In my last post, I wondered why it was taking the Right so long to weigh in on the Vermont marriage vote, speculating that they were having a hard time trying to work out talking points now that they couldn’t blame it on “activist judges.”
Well, some responses are starting to roll and guess what? They are still blaming it on activist judges, as Matthew Franck does at Bench Memos:
[L]et’s not forget that the history of Vermont’s struggle over this issue goes back ten years, to the state supreme court’s decision in Baker v. Vermont, when the judges illegitimately instructed the legislature to choose between full-fledged marriage or civil unions with all the essential privileges of marriage. The legislature back then chose the latter, people in Vermont got used to the phenomenon of gay couples “all but married,” and with that as the new starting point, the argument became compelling to enough Vermonters (or at least to enough of their legislators) that the final step to marriage seemed only just.
Would same-sex marriage have arrived in Vermont in 2009 without the state supreme court forcing the issue in 1999? It’s impossible to be certain, but I think probably not. So this is still, in part, a story of the leverage that judicial usurpation can produce in generating social change that legitimate representation of the people would continue to resist.
Old habits die hard, I guess. But I can see why Franck would rely on this tired trope, especially when the only alternative is to try and come up with new talking points about why this vote was undemocratic and an affront to the will of the people leads to inane statements such as this from the National Organization for Marriage (via Tips-Q):
By only one vote, the Vermont House just voted to override Governor Douglas’s veto, overturning the common sense definition of marriage shared by people of diverse faiths, backgrounds, nations, and political parties. Today is truly a sad day for Vermont and this nation.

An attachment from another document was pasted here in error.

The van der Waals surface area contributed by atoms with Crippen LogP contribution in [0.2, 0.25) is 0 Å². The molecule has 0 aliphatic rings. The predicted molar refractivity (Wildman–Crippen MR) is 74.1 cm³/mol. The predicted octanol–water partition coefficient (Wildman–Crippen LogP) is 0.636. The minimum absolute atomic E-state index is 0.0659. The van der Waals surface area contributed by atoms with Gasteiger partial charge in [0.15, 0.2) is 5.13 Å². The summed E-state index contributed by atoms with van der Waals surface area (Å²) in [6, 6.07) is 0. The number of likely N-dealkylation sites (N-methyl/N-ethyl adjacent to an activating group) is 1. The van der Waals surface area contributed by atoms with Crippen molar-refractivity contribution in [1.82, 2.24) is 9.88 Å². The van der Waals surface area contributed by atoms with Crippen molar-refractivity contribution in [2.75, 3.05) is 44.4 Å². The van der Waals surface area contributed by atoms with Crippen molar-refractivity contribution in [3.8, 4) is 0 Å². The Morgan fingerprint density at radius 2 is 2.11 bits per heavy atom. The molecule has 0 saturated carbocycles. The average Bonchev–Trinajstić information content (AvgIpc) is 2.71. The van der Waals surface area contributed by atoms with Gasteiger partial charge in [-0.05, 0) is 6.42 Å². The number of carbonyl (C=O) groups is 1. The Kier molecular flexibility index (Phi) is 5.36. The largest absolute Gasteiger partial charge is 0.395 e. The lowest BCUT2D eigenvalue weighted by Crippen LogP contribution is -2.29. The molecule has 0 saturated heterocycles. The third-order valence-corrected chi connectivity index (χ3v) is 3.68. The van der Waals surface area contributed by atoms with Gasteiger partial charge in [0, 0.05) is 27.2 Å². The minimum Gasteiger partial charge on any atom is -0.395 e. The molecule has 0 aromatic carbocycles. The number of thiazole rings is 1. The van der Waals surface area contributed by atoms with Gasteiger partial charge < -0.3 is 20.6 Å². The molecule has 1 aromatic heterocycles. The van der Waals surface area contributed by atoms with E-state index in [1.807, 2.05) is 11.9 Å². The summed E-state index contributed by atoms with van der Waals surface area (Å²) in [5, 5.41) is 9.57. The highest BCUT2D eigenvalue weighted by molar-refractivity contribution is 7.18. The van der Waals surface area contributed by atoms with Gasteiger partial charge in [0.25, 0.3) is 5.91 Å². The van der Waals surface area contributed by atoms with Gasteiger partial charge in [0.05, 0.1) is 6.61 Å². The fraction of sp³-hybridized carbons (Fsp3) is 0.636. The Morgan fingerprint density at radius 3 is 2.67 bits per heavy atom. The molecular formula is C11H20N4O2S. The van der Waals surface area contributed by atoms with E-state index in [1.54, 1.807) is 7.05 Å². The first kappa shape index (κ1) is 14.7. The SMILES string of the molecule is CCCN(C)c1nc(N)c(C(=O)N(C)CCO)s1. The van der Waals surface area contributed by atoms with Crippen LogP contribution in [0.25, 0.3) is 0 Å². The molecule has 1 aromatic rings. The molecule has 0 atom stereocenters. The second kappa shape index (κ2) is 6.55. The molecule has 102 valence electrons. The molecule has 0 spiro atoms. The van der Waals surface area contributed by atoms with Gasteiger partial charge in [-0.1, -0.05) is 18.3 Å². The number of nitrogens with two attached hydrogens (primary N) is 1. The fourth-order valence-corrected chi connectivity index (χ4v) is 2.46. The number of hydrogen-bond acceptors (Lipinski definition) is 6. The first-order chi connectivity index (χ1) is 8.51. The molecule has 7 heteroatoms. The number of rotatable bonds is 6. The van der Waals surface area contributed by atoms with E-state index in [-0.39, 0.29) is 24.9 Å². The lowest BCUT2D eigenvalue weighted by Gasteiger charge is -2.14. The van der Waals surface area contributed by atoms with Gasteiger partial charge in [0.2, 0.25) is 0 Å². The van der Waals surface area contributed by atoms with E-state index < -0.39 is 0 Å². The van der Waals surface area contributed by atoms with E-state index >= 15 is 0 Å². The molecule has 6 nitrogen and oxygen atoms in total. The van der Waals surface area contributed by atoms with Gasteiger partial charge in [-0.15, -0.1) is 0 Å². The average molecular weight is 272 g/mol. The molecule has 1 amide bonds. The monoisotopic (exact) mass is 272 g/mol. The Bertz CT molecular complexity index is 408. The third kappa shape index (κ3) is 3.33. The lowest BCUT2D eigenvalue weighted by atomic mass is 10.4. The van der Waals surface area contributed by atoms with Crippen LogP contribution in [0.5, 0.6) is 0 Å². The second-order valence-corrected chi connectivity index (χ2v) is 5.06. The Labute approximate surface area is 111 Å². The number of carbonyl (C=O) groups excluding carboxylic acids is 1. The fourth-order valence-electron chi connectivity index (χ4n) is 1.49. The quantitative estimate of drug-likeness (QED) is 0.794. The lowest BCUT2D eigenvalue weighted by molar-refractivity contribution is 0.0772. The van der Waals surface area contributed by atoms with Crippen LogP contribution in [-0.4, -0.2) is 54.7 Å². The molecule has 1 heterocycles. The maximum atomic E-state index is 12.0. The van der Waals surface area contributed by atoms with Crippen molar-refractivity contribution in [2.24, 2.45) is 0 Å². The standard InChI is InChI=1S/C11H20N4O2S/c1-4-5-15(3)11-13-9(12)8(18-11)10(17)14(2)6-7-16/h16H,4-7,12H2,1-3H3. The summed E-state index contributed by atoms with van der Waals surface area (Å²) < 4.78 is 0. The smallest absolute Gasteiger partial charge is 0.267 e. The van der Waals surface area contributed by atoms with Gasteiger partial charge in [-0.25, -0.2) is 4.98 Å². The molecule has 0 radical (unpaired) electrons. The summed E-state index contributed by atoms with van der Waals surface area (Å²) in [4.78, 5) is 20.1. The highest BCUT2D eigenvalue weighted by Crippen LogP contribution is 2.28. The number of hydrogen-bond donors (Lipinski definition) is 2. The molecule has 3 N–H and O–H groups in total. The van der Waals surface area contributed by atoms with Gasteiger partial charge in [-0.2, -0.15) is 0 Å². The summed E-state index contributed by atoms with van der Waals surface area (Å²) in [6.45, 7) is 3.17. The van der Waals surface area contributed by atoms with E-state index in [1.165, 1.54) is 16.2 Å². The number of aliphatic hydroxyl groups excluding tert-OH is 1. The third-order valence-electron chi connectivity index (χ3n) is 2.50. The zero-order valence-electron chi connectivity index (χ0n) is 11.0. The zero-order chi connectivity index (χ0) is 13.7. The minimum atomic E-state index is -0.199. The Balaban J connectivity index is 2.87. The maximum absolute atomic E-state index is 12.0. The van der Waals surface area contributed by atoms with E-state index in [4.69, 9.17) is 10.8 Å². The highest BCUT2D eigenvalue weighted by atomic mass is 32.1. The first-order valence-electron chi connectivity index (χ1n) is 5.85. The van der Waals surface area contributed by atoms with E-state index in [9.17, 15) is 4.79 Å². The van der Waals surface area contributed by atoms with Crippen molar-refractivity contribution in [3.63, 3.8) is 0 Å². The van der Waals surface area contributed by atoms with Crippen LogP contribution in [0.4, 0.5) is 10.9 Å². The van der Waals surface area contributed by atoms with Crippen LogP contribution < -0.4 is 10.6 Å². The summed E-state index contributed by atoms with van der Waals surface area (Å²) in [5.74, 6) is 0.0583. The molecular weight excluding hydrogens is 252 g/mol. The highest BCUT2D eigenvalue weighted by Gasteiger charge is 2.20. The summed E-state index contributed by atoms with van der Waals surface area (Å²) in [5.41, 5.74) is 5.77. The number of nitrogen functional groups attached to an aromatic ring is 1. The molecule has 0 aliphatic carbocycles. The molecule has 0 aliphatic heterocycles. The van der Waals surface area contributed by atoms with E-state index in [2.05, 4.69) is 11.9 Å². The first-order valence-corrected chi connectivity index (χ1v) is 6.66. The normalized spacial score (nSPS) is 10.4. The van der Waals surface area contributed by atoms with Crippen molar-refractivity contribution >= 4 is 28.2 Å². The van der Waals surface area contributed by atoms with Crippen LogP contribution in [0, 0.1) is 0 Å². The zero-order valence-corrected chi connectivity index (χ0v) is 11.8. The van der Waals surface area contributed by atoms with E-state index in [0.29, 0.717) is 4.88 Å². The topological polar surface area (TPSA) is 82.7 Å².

But we take heart in knowing that this vote was not representative of what Vermonters understand marriage to be. We know that the Vermont Legislature did everything in its power to avoid allowing Vermonters to vote directly on the future of marriage.
In the wake of the Iowa Supreme Court decision and Vermont Legislature’s action, the National Organization for Marriage will tomorrow launch a new national ad campaign that highlights how same-sex marriage undermines the core civil rights of those who believe in the simple truth that marriage is the union of one man and one woman.
Today is indeed a sad day, but let all of us who understand that marriage is the union of a husband and wife redouble our commitment to ensuring that same-sex marriage does not spread throughout our nation, that religious liberty is protected, and ultimately that marriage is restored in these states as well for the sake of our children and grandchildren.
By just one vote? When the Vermont Senate and House passed the bill, the votes were 26-4 and 95-52, respectively. Unfortunately, Republican Governor Jim Douglas vetoed it, meaning that the legislature needed the votes of two-thirds of the members present to override it, which they did today by votes of 23-5 and 100-49.
Granted, the 100 votes in the House was just enough to override the veto – but, by my count, the votes cast in favor of marriage equality while passing the legislation and overriding the veto both outweighed the votes cast against it by a margin of more than two to one.
And isn’t it amazing that even when the elected representatives of Vermont vote to grant marriage equality to all its citizens, it still, according to NOM, is “not representative of what Vermonters understand marriage to be.”